There’s a TV control room, with pieces and parts that came out of various area TV stations as they remodeled and moved over the years. (A neat exhibit here traces the short history of KLMG, channel 51 in nearby Longview, owned in the early 1980s by Clara McLaughlin, the first Black woman to own a TV station in the U.S.; plans to build out a four-station East Texas network fell apart, and eventually channel 51 went bankrupt, was sold, became a Fox affiliate, moved to Tyler, and we’ll catch up with that in next week’s installment.)
Did we mention there’s a huge back room, the old service bays for the dealership? This space is – well, was, and eventually once again will be – rented out for events, including the Texas Radio Hall of Fame’s induction ceremonies. Several corners of the big room hold Texas-sized displays: there’s the set for the movie shows from channel 51’s early Fox affiliate days, and a castoff set from the area’s NBC affiliate, KETK (Channel 56). (It’s set up with live cameras and a prompter so schoolkids can play news anchor there, too.)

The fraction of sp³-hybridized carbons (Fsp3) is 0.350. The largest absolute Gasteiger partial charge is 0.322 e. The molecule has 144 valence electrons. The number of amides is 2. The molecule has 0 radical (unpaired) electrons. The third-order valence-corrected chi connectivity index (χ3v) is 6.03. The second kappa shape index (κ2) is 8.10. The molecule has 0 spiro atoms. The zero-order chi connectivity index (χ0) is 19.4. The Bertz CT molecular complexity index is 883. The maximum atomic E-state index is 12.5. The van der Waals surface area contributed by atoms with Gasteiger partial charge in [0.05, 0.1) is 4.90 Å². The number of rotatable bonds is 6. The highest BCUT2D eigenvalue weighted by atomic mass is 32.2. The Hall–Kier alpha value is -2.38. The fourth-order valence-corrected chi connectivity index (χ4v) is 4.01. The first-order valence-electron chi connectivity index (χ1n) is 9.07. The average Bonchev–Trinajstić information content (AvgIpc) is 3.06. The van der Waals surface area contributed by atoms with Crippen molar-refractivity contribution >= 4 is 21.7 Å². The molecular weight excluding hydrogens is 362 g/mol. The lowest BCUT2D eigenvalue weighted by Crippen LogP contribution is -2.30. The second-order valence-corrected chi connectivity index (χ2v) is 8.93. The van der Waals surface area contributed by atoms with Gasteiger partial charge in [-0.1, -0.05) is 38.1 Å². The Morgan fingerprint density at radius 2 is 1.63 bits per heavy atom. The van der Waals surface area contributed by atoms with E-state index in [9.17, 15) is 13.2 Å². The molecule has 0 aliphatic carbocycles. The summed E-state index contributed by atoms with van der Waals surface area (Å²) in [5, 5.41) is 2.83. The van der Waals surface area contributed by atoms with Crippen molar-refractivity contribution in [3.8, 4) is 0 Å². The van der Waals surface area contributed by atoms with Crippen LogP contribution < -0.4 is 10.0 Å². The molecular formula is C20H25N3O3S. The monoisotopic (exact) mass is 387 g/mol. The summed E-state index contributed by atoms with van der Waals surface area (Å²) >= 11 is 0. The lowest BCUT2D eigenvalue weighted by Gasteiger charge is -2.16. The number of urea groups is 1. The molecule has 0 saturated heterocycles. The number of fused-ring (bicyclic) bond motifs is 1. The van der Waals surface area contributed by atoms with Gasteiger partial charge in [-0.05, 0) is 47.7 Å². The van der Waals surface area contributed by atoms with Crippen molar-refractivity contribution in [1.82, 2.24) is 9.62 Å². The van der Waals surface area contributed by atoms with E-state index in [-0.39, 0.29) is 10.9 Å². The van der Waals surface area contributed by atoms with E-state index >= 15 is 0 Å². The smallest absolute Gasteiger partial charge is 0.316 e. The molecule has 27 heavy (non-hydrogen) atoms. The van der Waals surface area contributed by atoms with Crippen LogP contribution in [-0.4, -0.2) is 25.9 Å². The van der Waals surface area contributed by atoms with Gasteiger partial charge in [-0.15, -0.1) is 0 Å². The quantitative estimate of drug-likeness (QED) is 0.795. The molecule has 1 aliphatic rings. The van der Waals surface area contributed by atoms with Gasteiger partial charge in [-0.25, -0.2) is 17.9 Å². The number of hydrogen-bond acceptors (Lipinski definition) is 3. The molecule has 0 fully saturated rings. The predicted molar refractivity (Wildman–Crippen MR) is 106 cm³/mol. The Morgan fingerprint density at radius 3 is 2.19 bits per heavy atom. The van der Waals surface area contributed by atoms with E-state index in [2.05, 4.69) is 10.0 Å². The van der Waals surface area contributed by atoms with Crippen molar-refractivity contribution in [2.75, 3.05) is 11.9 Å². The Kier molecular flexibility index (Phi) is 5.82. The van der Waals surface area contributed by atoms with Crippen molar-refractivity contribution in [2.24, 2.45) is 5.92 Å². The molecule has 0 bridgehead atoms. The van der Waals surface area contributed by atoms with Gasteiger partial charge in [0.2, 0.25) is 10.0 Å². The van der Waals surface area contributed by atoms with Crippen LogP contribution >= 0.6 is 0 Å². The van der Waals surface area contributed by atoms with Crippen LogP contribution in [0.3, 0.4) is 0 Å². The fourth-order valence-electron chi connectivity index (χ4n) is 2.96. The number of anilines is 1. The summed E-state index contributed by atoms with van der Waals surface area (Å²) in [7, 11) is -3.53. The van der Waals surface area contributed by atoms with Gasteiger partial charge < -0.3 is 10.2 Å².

There are several displays of entire studios from area radio stations, including KCUL in nearby Marshall; as further proof your editor’s early radio days were many decades ago, the first digital audio editing workstation I ever used, circa 1993, is on display as an exhibit here. (20 whole minutes of storage on the biggest hard drives of the day!!)